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Date:March 15, 2014

Meet OMQ’s Writers: ky perraun

Meet our writers: Interview with ky perraun

 

 

 

 

 

 

I’m moved by the words, and I just let the words speak themselves through me, and I feel a sense of exhilaration if I’m able to connect with the audience, and feel that energy.

Ky perraun has been published in four issues Open Minds Quarterly over the years.

Winter 2006 OMQ

Winter 2006: Click on the cover image to order now!

Spring 2009 OMQ

Spring 2009: Click on the cover image to order now!

Fall 2009 OMQ

Fall 2009: Click on the cover image to order now!

Spring 2014 OMQ

Spring 2014: Out of stock


Interview by Dinah Laprairie
Transcription by Kenneth McCormick

ky parraun

In December of 2013 Kenneth McCormick conducted his second telephone interview with one of our writers to give you a deeper connection to and understanding of our skilled contributors. Unfortunately,  the original interview did not record. So, in late January, 2014, none other than OMQ’s very own Editor, Dinah Laprairie, got on the phone with poet, ky perraun, to bring you the interview below. ky perraun lives in Edmonton, AB, where she facilitates a writing group for CMHA.  Her poem “A Silent Plague (for Colin)” was featured in Open Mind’s Quarterly’s anthology In New Light: The many paths of identity, struggle and mental illness.

Her chapbook, Paging Dr. G., is available on Amazon.  She will also be featured in the upcoming anthology, The Book of Women’s Mysteries and One Man’s Confusion, which will be available on Amazon. ky’s poem “Angry” was published in the Spring issue of OMQ.

Silent Plague (for Colin) – ky perraun

[audio:http://www.openmindsquarterly.com/wp-content/uploads/2014/05/Silent-Plague-for-Colin.mp3]

[Dinah Laprairie]: We’ve published three of your pieces in Open Minds Quarterly over the years. Tell me, why do you write?

[ky perraun]: I started writing at a very early age. I think I was four, six, and I’d stumbled across some poetry, and I was taken by the rhythm and music of the language, and carried on from there. Now it’s primarily for enjoyment, and also for therapy.

[DL]: The impression I get from your poems is that you’re very conscious of the sound of language. When you write, are you thinking about how it will sound when it’s read aloud?

[kp]: Definitely. My first influence was Middle English lyrics, and that relied heavily on sound, and I really appreciate the sound, the musicality of it.

I find that it really lends itself to the whole poetic experience if the words sort of roll off the tongue, have rhythm and assonance and alliteration. I find those things very moving and compelling, they really add to the meaning of the poem.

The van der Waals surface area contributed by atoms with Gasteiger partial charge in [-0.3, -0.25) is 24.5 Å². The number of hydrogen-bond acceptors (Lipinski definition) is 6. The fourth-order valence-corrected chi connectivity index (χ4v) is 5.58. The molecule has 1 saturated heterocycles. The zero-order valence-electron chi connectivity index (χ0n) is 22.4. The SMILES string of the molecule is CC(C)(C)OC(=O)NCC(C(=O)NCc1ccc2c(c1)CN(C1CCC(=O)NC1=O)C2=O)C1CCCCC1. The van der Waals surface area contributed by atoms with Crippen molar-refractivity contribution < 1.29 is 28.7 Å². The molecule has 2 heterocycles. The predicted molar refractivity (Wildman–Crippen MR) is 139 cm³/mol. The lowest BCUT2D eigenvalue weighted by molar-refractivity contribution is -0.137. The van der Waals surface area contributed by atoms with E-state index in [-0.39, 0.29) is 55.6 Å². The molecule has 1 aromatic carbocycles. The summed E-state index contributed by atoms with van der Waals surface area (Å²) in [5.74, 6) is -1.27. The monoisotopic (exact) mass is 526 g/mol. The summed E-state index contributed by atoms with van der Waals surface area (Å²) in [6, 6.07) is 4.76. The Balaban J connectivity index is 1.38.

[DL]: You’ve published a chapbook, Paging Dr. G.. Can you tell our readers a bit about it?

[kp]: It’s basically about the psychiatric relationship between the patient and the psychiatrist, and how the psychiatrist helps the patient reclaim a sense of self, and the whole mental health system process. I’d written a number of pieces about mental illness, and I decided to incorporate them into a chapbook.  [continued]

[DL]: Where you surprised, when you pulled your poems together, to see the theme of that relationship emerge?

[kp]: I think I’d seen it coming, because I have one humorous poem which won Third Place in the BrainStorm Poetry Contest years ago that was called “Shrinkipoo” (OMQ, Spring 2009). [both laugh] And I thought that was humorous, I thought I’d carry on from there. It’s not all humorous, though, it’s just basically because the relationship between a patient and the psychiatrist is so imbued with meaning, and there’s such a sense of reliance upon the medical profession that it can engender mixed feelings sometimes.

[DL]: In the chapbook, does your poetry  talk about the resistance you feel to the system, as well? I noticed in your poem “In Protest” (OMQ, Winter 2006) that either you, or the narrator of your poem, was feeling some resistance to the system.

[kp]: Oh, definitely, yeah! It took me a long time to accept that I had a mental illness, that I needed medication. That, I think, was a result of stigma, and self-stigma, and also a lack of insight. It took a great deal of convincing to get me to accept that I did need medical help.